In 2013, Chicago’s school district had a $1 billion hole in their budget. The deficit was years in the making, despite numerous local tax levies passing to try to fill it. When the district closed 50 schools as a result, they promised the families of relocated students that the new, more concentrated use of resources would benefit everyone. Nearly 12,000 students, mostly African-American students from the poorest parts of the city, were affected.
The University of Chicago’s Consortium on School Research has scrutinized the records of those affected students and the surviving schools and concluded that the reality is different from the promises. Academic achievement, at least as measured by standardized testing, has gone down since the closures. Curiously, students suffered worse in math and science than in English, the only metrics tested for in Chicago’s standardized tests. GPA does not seem to have been affected.
Staff blame inadequate preparation for the closures and mergers.
“School staff said that the planning process for merging closed schools into welcoming schools was not sufficient, resulting in staff feeling unprepared. Getting school buildings ready to receive students on time was challenging because the moving process was chaotic. When schools closed, it severed the longstanding social connections that families and staff had with their schools and with one another, resulting in a period of mourning. A lack of proactive efforts to support welcoming school communities in integrating the populations created challenging ‘us vs. them’ dynamics,” said an excerpt from the researchers’ report.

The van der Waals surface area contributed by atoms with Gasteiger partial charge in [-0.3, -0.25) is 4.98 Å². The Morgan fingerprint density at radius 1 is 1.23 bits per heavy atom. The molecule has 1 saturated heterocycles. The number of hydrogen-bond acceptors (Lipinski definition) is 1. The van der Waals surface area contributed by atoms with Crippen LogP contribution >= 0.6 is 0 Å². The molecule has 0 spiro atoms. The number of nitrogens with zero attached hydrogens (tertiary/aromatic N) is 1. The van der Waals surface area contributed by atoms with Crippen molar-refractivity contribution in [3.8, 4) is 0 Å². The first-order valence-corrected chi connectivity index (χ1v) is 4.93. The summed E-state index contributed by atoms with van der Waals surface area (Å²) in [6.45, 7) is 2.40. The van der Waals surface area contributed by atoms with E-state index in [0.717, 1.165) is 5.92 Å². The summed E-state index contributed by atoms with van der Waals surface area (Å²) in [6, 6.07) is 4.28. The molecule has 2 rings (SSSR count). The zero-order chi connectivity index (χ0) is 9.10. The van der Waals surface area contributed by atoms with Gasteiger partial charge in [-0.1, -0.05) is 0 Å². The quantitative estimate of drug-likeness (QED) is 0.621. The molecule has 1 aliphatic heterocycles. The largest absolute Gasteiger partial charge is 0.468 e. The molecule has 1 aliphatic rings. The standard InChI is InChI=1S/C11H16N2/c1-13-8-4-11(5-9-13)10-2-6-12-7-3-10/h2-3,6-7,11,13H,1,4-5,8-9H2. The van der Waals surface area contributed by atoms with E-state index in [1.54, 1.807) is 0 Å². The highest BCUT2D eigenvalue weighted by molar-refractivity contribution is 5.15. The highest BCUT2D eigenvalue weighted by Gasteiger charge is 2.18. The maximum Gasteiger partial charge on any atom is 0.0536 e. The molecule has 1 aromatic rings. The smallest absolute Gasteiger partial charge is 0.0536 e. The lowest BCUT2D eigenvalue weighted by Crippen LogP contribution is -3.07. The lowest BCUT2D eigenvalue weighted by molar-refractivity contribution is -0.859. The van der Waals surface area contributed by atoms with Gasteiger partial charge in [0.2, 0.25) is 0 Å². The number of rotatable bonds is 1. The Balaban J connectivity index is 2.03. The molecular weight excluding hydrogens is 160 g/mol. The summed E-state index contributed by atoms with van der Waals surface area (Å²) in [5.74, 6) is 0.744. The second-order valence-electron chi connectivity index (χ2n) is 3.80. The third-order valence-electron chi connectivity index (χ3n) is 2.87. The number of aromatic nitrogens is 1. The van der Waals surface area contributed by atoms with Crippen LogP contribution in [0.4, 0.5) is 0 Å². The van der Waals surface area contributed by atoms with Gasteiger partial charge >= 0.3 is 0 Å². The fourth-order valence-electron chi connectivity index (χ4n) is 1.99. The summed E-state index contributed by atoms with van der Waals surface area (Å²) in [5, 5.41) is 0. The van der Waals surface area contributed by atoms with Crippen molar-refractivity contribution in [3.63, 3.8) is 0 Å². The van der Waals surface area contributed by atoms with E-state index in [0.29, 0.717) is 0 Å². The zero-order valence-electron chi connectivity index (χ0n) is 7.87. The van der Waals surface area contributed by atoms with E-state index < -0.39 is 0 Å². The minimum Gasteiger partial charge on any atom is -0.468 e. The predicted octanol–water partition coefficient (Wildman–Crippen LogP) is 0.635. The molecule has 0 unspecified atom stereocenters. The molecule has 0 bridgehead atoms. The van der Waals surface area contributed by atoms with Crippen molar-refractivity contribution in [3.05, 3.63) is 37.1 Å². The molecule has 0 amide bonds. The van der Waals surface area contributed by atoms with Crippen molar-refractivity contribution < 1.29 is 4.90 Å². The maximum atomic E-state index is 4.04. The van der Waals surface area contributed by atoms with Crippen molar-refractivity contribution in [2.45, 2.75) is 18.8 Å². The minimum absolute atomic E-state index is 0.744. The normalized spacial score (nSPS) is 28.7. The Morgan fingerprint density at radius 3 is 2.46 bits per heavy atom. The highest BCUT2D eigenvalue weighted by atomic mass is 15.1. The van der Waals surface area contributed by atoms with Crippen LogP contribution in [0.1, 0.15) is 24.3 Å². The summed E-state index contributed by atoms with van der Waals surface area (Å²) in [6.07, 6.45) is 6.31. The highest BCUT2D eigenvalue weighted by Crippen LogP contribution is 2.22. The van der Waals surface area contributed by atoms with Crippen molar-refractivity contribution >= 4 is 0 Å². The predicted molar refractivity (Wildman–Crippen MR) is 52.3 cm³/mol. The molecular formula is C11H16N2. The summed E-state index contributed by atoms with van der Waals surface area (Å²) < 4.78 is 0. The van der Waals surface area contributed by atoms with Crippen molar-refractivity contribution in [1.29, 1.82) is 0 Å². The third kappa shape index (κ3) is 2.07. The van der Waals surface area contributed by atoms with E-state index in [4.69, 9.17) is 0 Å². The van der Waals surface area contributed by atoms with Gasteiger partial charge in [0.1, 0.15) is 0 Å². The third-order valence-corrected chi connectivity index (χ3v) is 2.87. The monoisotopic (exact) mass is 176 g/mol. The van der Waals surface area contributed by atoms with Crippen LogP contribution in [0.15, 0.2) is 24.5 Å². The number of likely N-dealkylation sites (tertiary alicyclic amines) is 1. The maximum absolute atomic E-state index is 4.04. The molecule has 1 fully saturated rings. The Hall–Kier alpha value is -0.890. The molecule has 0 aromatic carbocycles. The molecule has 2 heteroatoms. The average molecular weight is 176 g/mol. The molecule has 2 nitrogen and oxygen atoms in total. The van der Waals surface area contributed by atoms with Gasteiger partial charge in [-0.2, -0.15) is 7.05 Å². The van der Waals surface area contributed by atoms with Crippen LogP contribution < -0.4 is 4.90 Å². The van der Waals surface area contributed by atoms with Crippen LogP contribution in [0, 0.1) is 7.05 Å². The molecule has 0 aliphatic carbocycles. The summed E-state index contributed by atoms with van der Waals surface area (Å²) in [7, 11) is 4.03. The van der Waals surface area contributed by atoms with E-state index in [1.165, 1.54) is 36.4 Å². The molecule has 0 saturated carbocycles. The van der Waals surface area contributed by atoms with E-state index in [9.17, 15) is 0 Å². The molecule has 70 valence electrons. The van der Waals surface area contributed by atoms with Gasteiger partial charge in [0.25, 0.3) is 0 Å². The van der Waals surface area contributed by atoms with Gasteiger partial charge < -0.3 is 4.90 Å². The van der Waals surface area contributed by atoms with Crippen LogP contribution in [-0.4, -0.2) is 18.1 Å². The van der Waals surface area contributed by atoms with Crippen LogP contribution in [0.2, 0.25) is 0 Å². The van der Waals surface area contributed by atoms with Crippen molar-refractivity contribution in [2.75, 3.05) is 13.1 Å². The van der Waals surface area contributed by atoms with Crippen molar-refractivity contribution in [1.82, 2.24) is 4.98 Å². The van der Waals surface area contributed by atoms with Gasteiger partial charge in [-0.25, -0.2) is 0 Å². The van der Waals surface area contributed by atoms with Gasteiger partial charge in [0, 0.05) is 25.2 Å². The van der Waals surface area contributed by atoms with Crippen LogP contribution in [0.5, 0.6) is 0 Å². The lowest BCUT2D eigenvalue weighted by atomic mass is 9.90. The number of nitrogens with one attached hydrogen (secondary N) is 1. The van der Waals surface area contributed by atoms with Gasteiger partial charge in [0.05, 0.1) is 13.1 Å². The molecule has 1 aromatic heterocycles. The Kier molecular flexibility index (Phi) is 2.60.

The results of the research appear to support the criticism of the mergers from 2013–that closing underperforming schools to solve a budget problem was a business decision, not an education decision. After the closures, Chicago pledged not to close any more schools for five years. That span will end this year. Hopefully, this research will inform what they do next.
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